Short staffing could leave workers exposed to danger, union official says

Nurses worry about hospital safety


Iqaluit nurses fear the danger, stress and daily grind of their poorly-paid jobs will follow them to the Qikiqtani Regional Hospital, when it opens Oct. 19.

If it does, many nurses will leave for other jobs, warns Cheryl Young, an Inuk from Labrador, who is the head of the nurses' local in Iqaluit.

Young has worked as a nurse in the North for 24 years, and in Iqaluit for the past three years, where she's seen her fellow nurses pummeled, threatened, pushed, bitten and spat on.

One of the scariest incidents she witnessed in the hospital involved an adolescent girl on a rampage.

"A nurse was bitten, a chunk taken out of her. I came out and pinned this person on to the floor," Young said.

Another time, an agitated man tore apart the emergency department, resisted the efforts of five RCMP officers who were called to restrain him and sent nurses running away from the department.

"We're also seeing verbal violence, like ‘I'll get you when you get out of the hospital,'" Young said.

Despite the potentially explosive conditions, nurses are occasionally left alone at night to staff the emergency department. This happened four times this summer.

Security guards are on duty in the hospital, but they keep an eye mainly on the building, Young said. With regular tours of the building and breaks, the guard may only be at his desk for 10 minutes an hour, she said.

Young is concerned because in the new hospital emergency nurses will be responsible for nine patients, instead of three. Plans call for an increase of two to three nurses on the daytime shift in emergency, but Young said "we don't have the staff. "

Nurses are already upset by the amount of overtime they do. They also resent the extra duties they're asked to do while they're on the job. These could involve preparing blood for laboratory tests, or in the case of an Inuk nurse, being asked to translate for patients instead of treating them.

As for security in the new hospital, cameras will allow visual surveillance between departments.

"But what about when we're in the rooms dealing with patients? If I'm down at one end of the emergency room dealing with a trauma patient, and I'm on the night shift, and they're only two of us, and she's down on the other end being raped, who's going to come and help me?"

Nurses also worry their working conditions will continue to endanger patients' health and welfare. Young said patients are also at risk of being the victims of violence, because a drunk may be in one bed, while the next may hold a woman with a baby: "that's a very common scenario."

Young said the hospital has to start enforcing its policy on zero tolerance for violence.

"Bottom line, assault is assault. It's not in my job description. You can't put yourself in a position of being injured because you've got to force treatment on someone who clearly doesn't want it when they trying to bite you, punch you and spit on you," Young said.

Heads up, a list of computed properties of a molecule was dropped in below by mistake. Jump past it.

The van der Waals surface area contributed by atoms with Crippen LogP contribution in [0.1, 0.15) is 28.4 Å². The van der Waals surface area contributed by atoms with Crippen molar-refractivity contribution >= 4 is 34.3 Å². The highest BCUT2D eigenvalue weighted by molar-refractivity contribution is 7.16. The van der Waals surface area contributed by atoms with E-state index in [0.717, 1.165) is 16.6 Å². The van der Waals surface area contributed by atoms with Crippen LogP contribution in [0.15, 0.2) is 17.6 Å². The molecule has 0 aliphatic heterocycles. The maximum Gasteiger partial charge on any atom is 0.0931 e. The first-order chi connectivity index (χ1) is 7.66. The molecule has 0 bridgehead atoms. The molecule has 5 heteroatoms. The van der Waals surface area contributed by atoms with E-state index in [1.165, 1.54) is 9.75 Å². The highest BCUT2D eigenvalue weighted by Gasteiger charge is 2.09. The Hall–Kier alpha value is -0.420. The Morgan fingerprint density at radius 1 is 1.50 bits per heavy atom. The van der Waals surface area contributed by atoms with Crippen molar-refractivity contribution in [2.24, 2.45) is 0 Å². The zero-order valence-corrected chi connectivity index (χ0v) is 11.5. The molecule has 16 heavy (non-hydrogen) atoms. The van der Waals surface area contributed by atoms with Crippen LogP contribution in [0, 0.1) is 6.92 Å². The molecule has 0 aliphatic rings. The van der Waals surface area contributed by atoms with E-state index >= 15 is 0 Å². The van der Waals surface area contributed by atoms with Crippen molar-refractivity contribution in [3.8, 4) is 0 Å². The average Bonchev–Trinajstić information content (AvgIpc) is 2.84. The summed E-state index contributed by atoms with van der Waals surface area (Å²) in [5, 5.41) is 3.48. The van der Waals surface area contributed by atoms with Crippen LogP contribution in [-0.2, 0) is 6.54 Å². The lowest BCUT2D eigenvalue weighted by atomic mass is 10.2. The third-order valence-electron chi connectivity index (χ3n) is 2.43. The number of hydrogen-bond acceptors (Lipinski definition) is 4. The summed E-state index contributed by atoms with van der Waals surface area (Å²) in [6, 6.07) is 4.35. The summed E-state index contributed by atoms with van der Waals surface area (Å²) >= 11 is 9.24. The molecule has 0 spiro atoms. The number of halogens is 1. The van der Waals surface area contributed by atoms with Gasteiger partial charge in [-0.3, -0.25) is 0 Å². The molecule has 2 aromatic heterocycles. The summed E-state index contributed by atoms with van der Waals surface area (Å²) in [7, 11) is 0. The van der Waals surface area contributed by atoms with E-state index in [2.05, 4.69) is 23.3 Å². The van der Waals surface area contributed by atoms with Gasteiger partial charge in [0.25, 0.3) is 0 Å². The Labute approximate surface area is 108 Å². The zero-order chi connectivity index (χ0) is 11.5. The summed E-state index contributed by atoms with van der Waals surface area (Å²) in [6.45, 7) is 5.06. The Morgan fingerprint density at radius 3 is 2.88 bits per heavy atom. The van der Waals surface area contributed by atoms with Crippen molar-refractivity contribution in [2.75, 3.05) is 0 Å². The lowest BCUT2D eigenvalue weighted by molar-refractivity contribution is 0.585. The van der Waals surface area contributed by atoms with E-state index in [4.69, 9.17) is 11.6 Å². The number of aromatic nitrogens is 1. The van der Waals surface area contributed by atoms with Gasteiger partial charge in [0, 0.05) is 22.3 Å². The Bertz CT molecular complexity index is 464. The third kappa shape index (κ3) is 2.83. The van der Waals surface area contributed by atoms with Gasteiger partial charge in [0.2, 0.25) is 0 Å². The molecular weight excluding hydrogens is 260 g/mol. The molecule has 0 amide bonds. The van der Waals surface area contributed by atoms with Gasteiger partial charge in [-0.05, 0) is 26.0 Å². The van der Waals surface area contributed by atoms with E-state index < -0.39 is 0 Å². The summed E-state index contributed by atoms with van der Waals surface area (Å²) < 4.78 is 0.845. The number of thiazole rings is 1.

Young says the growing level of violence may lead to a mass departure of burned-out nurses from the new $40-million hospital, and the deterioration of health services in the Baffin region. One nurse who left this month, said handed in her resignation to "stop feeling like a victim of this poorly-run system."

"Moving the problem doesn't fix it. All you've done is move it a new place," Young said. "Take a look at Davis Inlet in Labrador. They moved Davis Inlet to a new community because of hygiene reasons. The new Davis Inlet is in as poor condition as it ever was."

A visit to the Baffin Regional Hospital's public restrooms, where toilets are sometimes overflowing with used paper and stools, shows the current level of poor hygiene and low morale even among maintenance staff, Young said.

"The departments are falling apart. No one cares anymore," she said. "The problems will continue because you're moving the same people over there, and you haven't changed the working conditions."

Nurses also want pay equity because they say they are underpaid compared to other jobs requiring less specialized education. This disparity caused one nurse, trained in at Nunavut Arctic College nursing program, to decide to leave her job at the Baffin Regional Hospital for a better-paid job at the Government of Nunavut.

Over the summer, Young prepared a detailed proposal on how the GN could improve the working conditions for nurses in Nunavut.

The plan includes more measures to boost on-the-job safety, extra money to cover the mentoring inexperienced new nurses to the territory, a pay raise to bring Nunavut nurses' pay on par with other Canadian jurisdictions and other benefits to encourage nurses to live and work in Nunavut.

Young sent these to Alex Campbell, the deputy minister of the GN's health department in early September. Campbell responded that the list of improvements were contractual issues which he couldn't deal with.

The Nunavut Employees Union is in negotiations for a new collective agreement, which will also apply to nurses in the territory.

Lloyd Searcy, the executive director of Iqaluit health services, said he's aware of the nurses' concerns. He's hopeful the new collective agreement will settle some demands- he said he's working to address issues related to security and staffing.

With respect to security, Searcy said the hospital has a new restraint policy for people who are violent and will train staff on how to use restraints.

Searcy holds short-staffing to be responsible for the current low morale and discontent among nurses.

"Whenever you're short-staffed and whenever you're bringing in agency or casual nurses, it's not the optimum environment," he said. "There has to be understanding on both sides."

The new Qikiqtani Hospital will be "dramatic improvement" for patients and staff, Searcy promised.

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